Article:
Wednesday, May 13, 2009

Daisy Abdur-Rahman v. John Walker

May 11: In the U.S. Court of Appeals, Eleventh Circuit, Case No. 08-12345. The appeal presents the question whether reports by compliance inspectors of a water and sewer department that “owe[ their] existence” to investigative duties assigned to the inspectors are protected by the First Amendment from managerial discipline. The Appeals Court cites Garcetti v. Ceballos, 547 U.S. 410, 421, 126 S. Ct. 1951, 1960 (2006).

Daisy Abdur-Rahman and Ryan Petty, inspectors formerly employed by the Department of Public Works of DeKalb County, Georgia, appeal a judgment on the pleadings against their complaint and in favor of their former supervisors, John Walker and Chester Gudewicz Jr. The inspectors complained that their employment was terminated in retaliation for reporting to their supervisors about the compliance of the county with the Clean Water Act, in violation of rights secured by the whistleblower provision of the Act, 33 U.S.C. §1367(a), and the First Amendment, 42 U.S.C. § 1983. The inspectors’ reports to their supervisors were based on investigations of sewer overflows the inspectors performed as part of their assigned duties.

The district court concluded that section 1983 does not provide a private right of action for violations of the Clean Water Act and the job-related reports of the inspectors were not citizen speech protected by the First Amendment. In a split, 2-1 opinion, the Appeals Court affirmed the district court decision.

The majority explained further, "At every turn, the argument of the inspectors is incompatible with the precedents of our Court and the Supreme Court that limit the claims of government employees under the First Amendment to citizen speech on matters of public concern. To remain faithful to these precedents, we must review the whole record, and we cannot focus exclusively on whether the inspectors were required to speak. We cannot separate the statements the inspectors made from the official responsibilities to which those expressions were related. We affirm the judgment that the inspectors’ complaint under the First Amendment fails as a matter of law."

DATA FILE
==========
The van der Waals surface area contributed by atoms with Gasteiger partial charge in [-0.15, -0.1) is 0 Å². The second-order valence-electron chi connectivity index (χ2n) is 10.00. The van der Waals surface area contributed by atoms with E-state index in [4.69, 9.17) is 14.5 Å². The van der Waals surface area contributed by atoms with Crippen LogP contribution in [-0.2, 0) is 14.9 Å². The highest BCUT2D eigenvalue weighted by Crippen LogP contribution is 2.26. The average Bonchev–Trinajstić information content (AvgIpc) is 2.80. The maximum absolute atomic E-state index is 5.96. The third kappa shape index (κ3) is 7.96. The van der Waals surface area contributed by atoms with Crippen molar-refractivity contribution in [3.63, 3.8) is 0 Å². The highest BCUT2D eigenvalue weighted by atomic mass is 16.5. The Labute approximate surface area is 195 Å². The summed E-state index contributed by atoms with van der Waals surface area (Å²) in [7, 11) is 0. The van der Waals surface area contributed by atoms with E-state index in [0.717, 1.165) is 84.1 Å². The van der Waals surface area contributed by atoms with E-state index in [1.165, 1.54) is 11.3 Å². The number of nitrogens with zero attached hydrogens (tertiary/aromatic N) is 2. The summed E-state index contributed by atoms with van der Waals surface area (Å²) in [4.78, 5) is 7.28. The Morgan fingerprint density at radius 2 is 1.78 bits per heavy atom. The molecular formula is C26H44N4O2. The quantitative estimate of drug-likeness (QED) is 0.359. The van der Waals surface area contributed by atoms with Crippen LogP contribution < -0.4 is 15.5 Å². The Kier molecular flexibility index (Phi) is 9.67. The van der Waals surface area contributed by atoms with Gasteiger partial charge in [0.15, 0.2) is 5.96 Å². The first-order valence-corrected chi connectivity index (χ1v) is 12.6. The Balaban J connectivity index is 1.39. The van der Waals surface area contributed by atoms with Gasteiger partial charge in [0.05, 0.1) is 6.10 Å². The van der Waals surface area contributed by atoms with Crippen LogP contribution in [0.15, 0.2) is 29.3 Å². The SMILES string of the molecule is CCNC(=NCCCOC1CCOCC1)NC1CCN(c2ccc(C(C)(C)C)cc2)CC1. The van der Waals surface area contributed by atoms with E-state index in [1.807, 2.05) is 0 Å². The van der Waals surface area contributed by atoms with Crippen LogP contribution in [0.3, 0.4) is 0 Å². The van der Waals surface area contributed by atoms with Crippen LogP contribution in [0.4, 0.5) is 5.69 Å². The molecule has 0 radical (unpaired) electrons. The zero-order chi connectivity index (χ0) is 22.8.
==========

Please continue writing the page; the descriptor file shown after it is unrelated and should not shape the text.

The dissent indicated, "I dissent, believing that the majority has misapplied First Amendment principles to the facts of this case. . . the sacrifice of First Amendment rights by public employees in the interest of managerial efficiency is the exception, not the rule. To that end, the Supreme Court has ensured the broadest possible First Amendment protection for public employees by, among other things, holding specifically that the government’s managerial interests do not necessarily outweigh the rights of the employee to speak on a matter of public concern simply because the speech relates to his or her employment, nor, for that matter, because he speaks to his co-workers or supervisors rather than to the public. See, e.g., Garcetti v. Ceballos, 547 U.S. 410, 420-21 (2006)."

Access the complete opinion (
click here).

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